Archive for December, 2009

We’ve blogged before about the falling number of students taking GCSEs in languages. According to CILT, the National Centre for Languages, this year only 44% of GSCE students took a language – compared to 78% ten years ago. We all know that today’s marketplace is becoming more global and without the language skills that enable us to communicate on a global scale, UK business is going to suffer dramatically in the future.

With this in mind I was pleased to see on Twitter recently a link to a petition calling for the re-introduction of a compulsory language GSCE. Please click on the link below and sign your name – hopefully it will be given some serious consideration.



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Recently we thought it’d be interesting to get your thoughts on some questions so we posted a poll here on our blog. The response was good – although maybe we gave you too many options because we had a major draw on our hands!

The most popular languages, each with 17% of the vote, were: French, Spanish, Japanese, Russian and Scandinavian. Next with 8% each were German and Chinese, with neither Arabic nor Polish getting any votes.

The popularity of French surprised me as I assumed most people would have some knowledge of it – but maybe our respondents wanted to know more! With Spanish being such a widely spoken language this however was not a huge surprise. I myself voted for Japanese as I think Japan is a fascinating country and one whose prominence is growing, and the language is so different to any European one. I also think Arabic is an interesting language and one that is becoming increasingly important to know so I thought more people would be voting for that.

So what did you vote for – and more importantly, why?

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I recently popped into a popular French-name sandwich shop in London (I’m sure you can guess which!) to buy some lunch. In the hustle and bustle that is London at lunch time, and most other times, I appreciate that staff have it tough sometimes. But the service was slow, and I didn’t even get a smile! Customer service is one of those things – when it’s good people may not appreciate it, but when it’s bad customers definitely notice it! And it can make a big difference to their experience and their chances of using that service again.

This goes for any service – a shop or a recruitment consultancy. At Euro London, we know that if our consultants aren’t helpful, friendly and efficient – i.e. if we don’t offer a great customer service – our clients won’t want to use us again. This in turn affects our reputation and our business. Strong customer service is something we therefore pride ourselves on at Euro London – here are our top methods of offering our customers the best possible service:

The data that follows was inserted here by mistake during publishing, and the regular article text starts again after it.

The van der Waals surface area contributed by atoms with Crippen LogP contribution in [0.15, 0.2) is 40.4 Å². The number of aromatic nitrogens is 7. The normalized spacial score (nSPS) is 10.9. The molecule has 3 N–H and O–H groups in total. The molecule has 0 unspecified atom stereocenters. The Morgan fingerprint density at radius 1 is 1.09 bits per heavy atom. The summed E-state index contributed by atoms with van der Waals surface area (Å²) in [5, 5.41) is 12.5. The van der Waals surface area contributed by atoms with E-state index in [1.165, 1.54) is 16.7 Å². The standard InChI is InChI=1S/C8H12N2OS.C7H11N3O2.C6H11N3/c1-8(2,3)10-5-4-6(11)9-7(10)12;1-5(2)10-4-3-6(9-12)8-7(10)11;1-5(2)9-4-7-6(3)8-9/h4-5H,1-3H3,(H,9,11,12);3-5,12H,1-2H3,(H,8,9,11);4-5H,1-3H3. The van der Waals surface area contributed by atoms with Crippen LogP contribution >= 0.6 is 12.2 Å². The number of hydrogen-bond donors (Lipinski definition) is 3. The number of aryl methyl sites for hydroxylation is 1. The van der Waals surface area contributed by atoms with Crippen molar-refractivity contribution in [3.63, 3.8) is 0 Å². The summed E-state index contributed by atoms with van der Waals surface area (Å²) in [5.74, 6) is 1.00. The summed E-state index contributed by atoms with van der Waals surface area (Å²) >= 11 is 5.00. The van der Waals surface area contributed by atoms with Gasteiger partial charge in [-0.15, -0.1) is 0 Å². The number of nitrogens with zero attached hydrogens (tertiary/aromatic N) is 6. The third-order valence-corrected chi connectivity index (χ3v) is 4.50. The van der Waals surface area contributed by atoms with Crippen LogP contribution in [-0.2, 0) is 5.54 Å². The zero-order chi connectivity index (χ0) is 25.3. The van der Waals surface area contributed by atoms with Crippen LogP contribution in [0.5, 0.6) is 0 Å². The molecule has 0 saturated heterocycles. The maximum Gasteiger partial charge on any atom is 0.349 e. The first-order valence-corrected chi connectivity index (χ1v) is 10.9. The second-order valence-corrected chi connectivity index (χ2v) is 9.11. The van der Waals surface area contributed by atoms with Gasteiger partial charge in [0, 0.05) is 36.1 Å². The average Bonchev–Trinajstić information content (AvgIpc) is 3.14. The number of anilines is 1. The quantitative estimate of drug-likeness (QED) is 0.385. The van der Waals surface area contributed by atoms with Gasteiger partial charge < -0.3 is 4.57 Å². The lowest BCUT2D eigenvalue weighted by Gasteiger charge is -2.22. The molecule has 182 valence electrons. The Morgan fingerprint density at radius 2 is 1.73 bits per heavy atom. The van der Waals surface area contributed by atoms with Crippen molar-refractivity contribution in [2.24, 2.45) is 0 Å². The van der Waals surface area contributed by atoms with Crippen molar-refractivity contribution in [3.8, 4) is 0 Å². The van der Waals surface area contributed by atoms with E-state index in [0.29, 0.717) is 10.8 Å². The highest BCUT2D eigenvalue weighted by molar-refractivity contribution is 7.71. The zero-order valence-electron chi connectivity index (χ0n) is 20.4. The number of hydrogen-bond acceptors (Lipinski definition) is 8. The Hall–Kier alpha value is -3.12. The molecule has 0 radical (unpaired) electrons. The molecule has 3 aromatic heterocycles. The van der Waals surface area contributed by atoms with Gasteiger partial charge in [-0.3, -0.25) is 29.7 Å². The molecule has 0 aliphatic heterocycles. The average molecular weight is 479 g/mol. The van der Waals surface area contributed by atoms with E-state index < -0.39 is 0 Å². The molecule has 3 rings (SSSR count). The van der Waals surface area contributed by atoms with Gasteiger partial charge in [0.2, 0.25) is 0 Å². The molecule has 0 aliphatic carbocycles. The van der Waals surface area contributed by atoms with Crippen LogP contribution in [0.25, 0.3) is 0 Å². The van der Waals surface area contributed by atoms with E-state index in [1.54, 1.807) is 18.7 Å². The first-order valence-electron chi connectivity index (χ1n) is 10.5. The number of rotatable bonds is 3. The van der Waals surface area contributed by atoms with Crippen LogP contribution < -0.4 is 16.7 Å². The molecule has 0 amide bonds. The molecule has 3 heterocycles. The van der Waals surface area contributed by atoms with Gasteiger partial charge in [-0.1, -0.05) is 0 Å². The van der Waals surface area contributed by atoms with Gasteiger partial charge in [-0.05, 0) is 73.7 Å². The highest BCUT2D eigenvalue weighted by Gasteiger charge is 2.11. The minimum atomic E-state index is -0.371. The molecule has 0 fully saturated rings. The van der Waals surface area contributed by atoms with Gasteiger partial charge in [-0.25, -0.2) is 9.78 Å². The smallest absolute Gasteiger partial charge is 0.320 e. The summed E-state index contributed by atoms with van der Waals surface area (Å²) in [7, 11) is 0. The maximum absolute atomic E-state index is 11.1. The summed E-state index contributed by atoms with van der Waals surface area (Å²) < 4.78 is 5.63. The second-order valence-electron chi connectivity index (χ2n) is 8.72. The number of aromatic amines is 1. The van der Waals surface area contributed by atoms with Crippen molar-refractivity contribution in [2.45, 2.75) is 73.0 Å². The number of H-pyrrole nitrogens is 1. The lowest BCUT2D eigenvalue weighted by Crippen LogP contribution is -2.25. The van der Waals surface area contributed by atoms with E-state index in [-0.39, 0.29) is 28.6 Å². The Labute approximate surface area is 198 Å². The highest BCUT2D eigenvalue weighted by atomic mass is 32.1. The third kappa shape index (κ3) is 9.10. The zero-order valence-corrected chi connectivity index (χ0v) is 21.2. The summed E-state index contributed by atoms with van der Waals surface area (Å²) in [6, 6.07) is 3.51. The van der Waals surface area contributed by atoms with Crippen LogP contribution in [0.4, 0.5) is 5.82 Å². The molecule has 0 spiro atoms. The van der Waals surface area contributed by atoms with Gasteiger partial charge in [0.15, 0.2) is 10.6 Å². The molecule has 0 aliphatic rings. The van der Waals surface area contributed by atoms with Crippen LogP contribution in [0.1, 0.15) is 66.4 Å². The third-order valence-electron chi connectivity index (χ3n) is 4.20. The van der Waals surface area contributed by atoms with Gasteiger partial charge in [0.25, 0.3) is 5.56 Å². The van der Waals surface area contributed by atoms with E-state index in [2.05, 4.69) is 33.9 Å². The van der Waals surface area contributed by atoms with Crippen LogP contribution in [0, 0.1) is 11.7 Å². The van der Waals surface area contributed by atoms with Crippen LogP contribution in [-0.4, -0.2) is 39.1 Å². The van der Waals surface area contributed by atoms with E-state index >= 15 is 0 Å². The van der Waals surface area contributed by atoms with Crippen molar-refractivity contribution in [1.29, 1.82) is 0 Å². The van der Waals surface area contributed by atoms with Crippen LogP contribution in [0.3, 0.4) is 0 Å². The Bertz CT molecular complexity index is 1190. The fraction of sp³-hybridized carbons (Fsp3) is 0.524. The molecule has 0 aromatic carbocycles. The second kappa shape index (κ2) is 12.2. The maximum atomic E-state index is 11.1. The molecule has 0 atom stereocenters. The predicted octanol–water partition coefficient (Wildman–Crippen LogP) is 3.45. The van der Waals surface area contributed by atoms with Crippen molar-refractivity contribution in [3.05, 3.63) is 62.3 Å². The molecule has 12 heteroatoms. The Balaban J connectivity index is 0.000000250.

• We’re specialists in our field. When we put forward a candidate, we will not only have interviewed them to make sure they’re suitable for the role, but one of our multilingual consultants will have tested their language skills to ensure they are good enough
  • Our consultants not only have language skills, they have cultural knowledge as they have also lived or worked in that country. That means they can advise clients on things like foreign qualifications, education and other cultural differences. They can also help candidates with relocating – from setting up bank accounts to advising where the best schools are located.
  • It’s a cliché, but we do go the extra mile! We source candidates from all over the world, we’ve met candidates at weekends and we’ve stayed late to talk to clients in different countries. Because it’s our job to keep you happy.
  • We invest in our staff. Using expertise from Lander Associates we make sure our recruiters are fully equipped to deliver the most professional and effective service possible
  • Communication – we’re always keeping in touch with clients and candidates, and sharing ideas through our blog and our tweets (follow us @eurolondon).

Sometimes we just need to stop and put ourselves in the customer’s shoes, so to speak! But if all else fails, remember to smile – a little can go a long way.

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